Wednesday, May 26, 2021

In Mexico, US energy firms face a 'slow rolling expropriation'

By James Osborne. This article appeared in the San Antonio Express-News in Dec. 2020. 

I use the book The Economics of Macro Issues. Chapter 1 is called "Rich Nation, Poor Nation." The chapter discussed how nations with common law systems, where property rights are better protected than in nations with civil law systems, have higher growth rates. 

Private firms are more willing to make long term investments in common law systems (compared to what they call civil law systems). But if Mexico, an example of a civil law system, starts taking over or trying to control the assets of foreign energy companies, it may hurt investment in the long run.

This will slow down economic growth. I pointed out to my classes that even a small difference in growth rates ends up causing a very big difference in per capita incomes due to the annual compounding effect.

The table below shows how much per capita income would be at various rates after 100 and 200 years. Assume we start with a per capita income of $1,000. If we grow 2.0% per year, after 100 years it will be $7,245. At 2.1% per year, it would be $7,791 or about $700 more. That is how much that little .1% matters. The difference over 200 years is about $11,000. After 100 years at 2.5% per year, per capita income would be $11,814. That is $4,000 more than the 2.0% rate. Small differences in growth rates add up to big differences over time.

Per Capita Income After 100 and 200 Years At Various Annual Growth Rates (Starting With $1,000)

In the 8th edition of the book, it says that "if Mexico had developed the same political and legal institutions that the United States has enjoyed, per capita income in Mexico today would be equal to that in the United States." (Mexico was at $18,000 and the U.S. was at $56,000).


"Foreign energy companies that began flocking to Mexico six years ago after the government opened energy markets and ended a nearly century-old state-run monopoly are finding themselves increasingly unwelcome.

Even after tens of billions of dollars in investment, U.S.-branded gasoline stations in Mexico are being cited for minor or nonexistent infractions, while fuel from U.S. refineries is being held up at the border, the trade group American Fuel and Petrochemical Manufacturers says. Government officials are withholding permits on fuel storage facilities without explanation. Laws have been changed to favor the state-owned oil company Pemex.

Mexican President Andres Manuel Lopez Obrador has never been shy in expressing his displeasure with the 2014 energy reforms, making the case that Pemex and Mexican workers should be the beneficiaries of the nation’s energy industry, not foreign companies.

Such protectionist policies helped Lopez Obrador win election two years ago. Since then, he has scaled back lease sales in the Gulf of Mexico to foreign oil and gas companies and undermined other energy reforms put in place by his predecessor, Enrique Pena Nieto.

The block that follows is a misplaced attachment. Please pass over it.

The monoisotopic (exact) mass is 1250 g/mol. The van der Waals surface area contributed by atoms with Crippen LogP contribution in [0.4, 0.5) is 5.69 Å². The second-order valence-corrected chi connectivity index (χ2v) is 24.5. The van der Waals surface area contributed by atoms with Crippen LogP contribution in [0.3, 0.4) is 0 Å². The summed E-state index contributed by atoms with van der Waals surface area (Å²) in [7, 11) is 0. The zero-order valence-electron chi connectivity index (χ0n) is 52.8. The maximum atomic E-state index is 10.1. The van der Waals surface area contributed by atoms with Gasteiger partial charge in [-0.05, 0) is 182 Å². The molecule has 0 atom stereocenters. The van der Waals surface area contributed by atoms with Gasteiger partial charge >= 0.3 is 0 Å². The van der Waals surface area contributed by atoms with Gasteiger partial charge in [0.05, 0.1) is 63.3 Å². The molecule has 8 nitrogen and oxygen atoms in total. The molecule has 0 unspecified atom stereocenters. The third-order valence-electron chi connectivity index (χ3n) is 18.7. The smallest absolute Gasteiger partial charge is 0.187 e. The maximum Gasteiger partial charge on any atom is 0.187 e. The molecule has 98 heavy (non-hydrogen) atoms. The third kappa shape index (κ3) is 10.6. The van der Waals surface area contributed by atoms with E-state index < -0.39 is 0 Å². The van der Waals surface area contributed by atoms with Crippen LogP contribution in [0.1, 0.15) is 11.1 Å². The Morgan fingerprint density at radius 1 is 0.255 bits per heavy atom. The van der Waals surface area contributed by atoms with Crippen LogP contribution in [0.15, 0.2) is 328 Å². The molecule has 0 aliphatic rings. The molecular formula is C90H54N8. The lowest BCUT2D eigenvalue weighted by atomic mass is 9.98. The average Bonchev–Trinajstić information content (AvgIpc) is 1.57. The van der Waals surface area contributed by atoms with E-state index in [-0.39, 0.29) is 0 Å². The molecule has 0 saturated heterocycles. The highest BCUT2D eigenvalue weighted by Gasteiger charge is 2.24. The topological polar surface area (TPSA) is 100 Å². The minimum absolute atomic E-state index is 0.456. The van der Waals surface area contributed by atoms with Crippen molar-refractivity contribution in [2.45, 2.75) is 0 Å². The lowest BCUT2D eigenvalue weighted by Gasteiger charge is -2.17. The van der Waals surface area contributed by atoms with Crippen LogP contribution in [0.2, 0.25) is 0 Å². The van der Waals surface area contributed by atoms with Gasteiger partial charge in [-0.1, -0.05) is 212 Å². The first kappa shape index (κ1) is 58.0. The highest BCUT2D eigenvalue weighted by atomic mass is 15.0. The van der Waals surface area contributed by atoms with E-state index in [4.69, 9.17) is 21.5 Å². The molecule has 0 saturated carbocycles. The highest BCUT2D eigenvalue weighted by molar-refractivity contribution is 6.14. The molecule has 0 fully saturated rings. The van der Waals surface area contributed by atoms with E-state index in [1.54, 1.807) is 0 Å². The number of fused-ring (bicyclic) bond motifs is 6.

Those reforms were enacted through a constitutional amendment, so Lopez Obrador, for now, is powerless to overturn them outright. Instead, he has thwarted foreign energy companies through the federal bureaucracy.

Last year, the Mexican Energy Regulatory Commission did away with a rule blocking Pemex from selling gasoline below market rates and undercutting its competition. This summer, a new law required fuel distributors to maintain at least five days of fuel in storage even as government officials held up applications for new storage facilities — forcing foreign companies to pay Pemex to use its facilities."

"In July, the Mexican government ordered Talos Energy to work with Pemex in developing a massive oil field in the Gulf of Mexico, which the Houston firm had discovered three years earlier after winning what had appeared exclusive drilling rights at a government auction.

“The government is sending the message even if you make a big discovery you’re not going to be able to develop it without Pemex,” said Ben Cahill, senior fellow at the Washington think tank Center for Strategic and International Studies."

"Mexico nationalized the oil industry in 1938, part of a wave of expropriations that swept South America and the Middle East. But as the decades wore on, Pemex struggled to keep pace with the advancing oil and gas industry, drawing criticism it had become bloated and inefficient and prompting the market reforms."

"Last year, Mexico produced 1.9 million barrels of oil and petroleum products per day, a decline of more than 30 percent from a decade ago. Pemex refineries are not only aging and inefficient, but many top executives have left the company following Lopez Obrador’s move to cap executive salaries there, said John Auers, an energy consultant with Dallas-based Turner & Mason."

"Mexico’s reliance on imports that accounted for almost 70 percent of Mexico’s fuel in September"

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